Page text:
Competition law policy economic growth development australia indonesia
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Competition law & policy, economic growth & development: Australia & Indonesia. A Brief Discussion Rafaelita M. Aldaba, PIDS 15 November 2011 Bali, Indonesia. Australia & Indonesia: competition gains. Very different countries: stage of development, institutions, history, culture

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Competition law policy economic growth development australia indonesia

Competition law & policy, economic growth & development: Australia & Indonesia

A Brief Discussion

Rafaelita M. Aldaba, PIDS

15 November 2011

Bali, Indonesia


Australia indonesia competition gains

Australia & Indonesia: competition gains

  • Very different countries: stage of development, institutions, history, culture

  • ACCC: relatively long history of competition law; KPPUin its nascent stage; objective is to enhance national welfare & efficiency

  • Benefits from competition law & policy esp. reduced prices for utilities & basic commodities

  • Australia: efficiency gains: 2.5% of GDP or $20B/year

  • Indonesia: consumer savings from reduced prices of basic commodities & mobile telecommunications

  • Australia: evolving nature of competition law & policy in response to business behavior & economy


Debate on merits of competition law continues main arguments

Debate on merits of competition law continues: main arguments

  • Missing markets: financial markets, investments can only be financed by retained profits, eroded by unfettered competition

  • Achieve a certain size to compete in world markets: implications for conduct of reviews of mergers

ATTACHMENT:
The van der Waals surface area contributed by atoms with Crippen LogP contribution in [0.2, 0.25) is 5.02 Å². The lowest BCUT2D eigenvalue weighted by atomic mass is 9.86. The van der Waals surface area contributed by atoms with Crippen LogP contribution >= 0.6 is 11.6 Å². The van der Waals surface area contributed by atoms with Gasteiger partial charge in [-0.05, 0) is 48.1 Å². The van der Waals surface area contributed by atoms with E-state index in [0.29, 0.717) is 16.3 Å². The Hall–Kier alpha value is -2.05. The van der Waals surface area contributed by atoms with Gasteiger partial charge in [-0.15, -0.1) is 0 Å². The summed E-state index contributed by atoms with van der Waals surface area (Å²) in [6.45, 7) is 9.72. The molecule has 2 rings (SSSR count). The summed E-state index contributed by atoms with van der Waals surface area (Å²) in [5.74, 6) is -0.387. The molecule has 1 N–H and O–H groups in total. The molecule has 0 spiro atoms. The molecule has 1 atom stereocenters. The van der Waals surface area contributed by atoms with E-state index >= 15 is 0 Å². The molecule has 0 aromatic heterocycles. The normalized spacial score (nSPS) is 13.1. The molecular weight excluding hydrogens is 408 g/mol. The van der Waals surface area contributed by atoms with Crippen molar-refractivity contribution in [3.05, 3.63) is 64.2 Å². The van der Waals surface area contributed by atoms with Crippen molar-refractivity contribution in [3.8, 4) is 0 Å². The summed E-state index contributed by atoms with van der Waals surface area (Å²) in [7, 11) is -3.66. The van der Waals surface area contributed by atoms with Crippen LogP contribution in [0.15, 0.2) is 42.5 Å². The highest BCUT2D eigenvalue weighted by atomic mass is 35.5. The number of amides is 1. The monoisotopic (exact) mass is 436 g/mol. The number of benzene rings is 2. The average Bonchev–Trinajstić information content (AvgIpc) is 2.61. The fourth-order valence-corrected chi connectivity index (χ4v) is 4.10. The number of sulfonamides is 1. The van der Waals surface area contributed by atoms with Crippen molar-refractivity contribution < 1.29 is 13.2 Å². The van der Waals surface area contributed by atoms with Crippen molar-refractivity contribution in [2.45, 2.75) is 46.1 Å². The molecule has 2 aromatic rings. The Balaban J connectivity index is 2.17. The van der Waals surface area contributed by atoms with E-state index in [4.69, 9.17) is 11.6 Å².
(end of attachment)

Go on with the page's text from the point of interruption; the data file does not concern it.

• No need for government to promote rivalry in markets where innovation is principal source of competition; monopoly profits are incentives for firms to innovate

  • Maximizing rivalry leads to inefficient outcomes in natural monopolies & some network industries

  • Philippines, no comprehensive competition law, same arguments raised by skeptics


Philippines a study in contrast

Philippines: a study in contrast

  • Shallow, hollow, & lagging growth; failed to create jobs

  • Gross domestic investment has been low & declining from 25% in ‘97 to 14% in ‘09

  • Phils 16.5% (average) lagged behind Indonesia 25%, Malaysia 22%, Thailand 26% VN 36%

  • Phils 1.4% & Indonesia 0.52% lagging, Malaysia & Thailand 3%, Cambodia 4.7%, Viet Nam 5.5%


Why has the philippines lagged in attracting investment

Why has the Philippines lagged in attracting investment?

  • Weak institutional & regulatory mechanisms

  • Poor infrastructure

  • Weak competition

  • Weak competitiveness of Philippine industries, low productivity, & low trade gains (exports as % of GDP rose 82% in ‘90s to 97% in ‘00s; imports 44% to 50%; unfavorable trade balance )


Competition issues in vital industries rising prices high cost low quality services

Competition issues in vital industries: rising prices, high cost & low quality services

  • First country in Asia to enact competition law (1925); not effectively implemented; since 1980s attempts to legislate

  • Cement cartel: controlled by the world’s big 3, prices continued to rise even during the GFC, government eliminated tariffs in ‘08-’09 but to no avail

  • Interconnection issues

  • Merger took place, duopoly

  • Strengthened incumbent’s market dominance

  • High entry barriers: congressional franchise, 40% foreign equity limit

  • Merger can endanger competition & welfare improvement arising from the deal


Other competition problems major lessons from australia indonesia

Other competition problems & major lessons from Australia & Indonesia

  • Shipping cartel & inefficient ports: lack of regulatory independence & credibility; uses its power to protect its own ports against competition from privately-owned ports (conflict of interest)

  • Low quality of service, high logistics & shipping costs affecting competitiveness: one of the longest duration & high cost for port & terminal handling in Asia (exports: 3 days/$270; Indonesia: 2 days/$165 )

  • Australia & Indonesia: greater competition leads to welfare gains & benefits

  • Philippines: weak competition has led to poor economic performance, lack of investments, low competitiveness

  • Done quite a lot of liberalization but not efficient institutions/regulatory

  • Liberalization & shift to more open economy requires changes in legislations & policies, building efficient institutions & good infrastructure to support reforms, generate supply side responses & reap gains in terms of employment & growth


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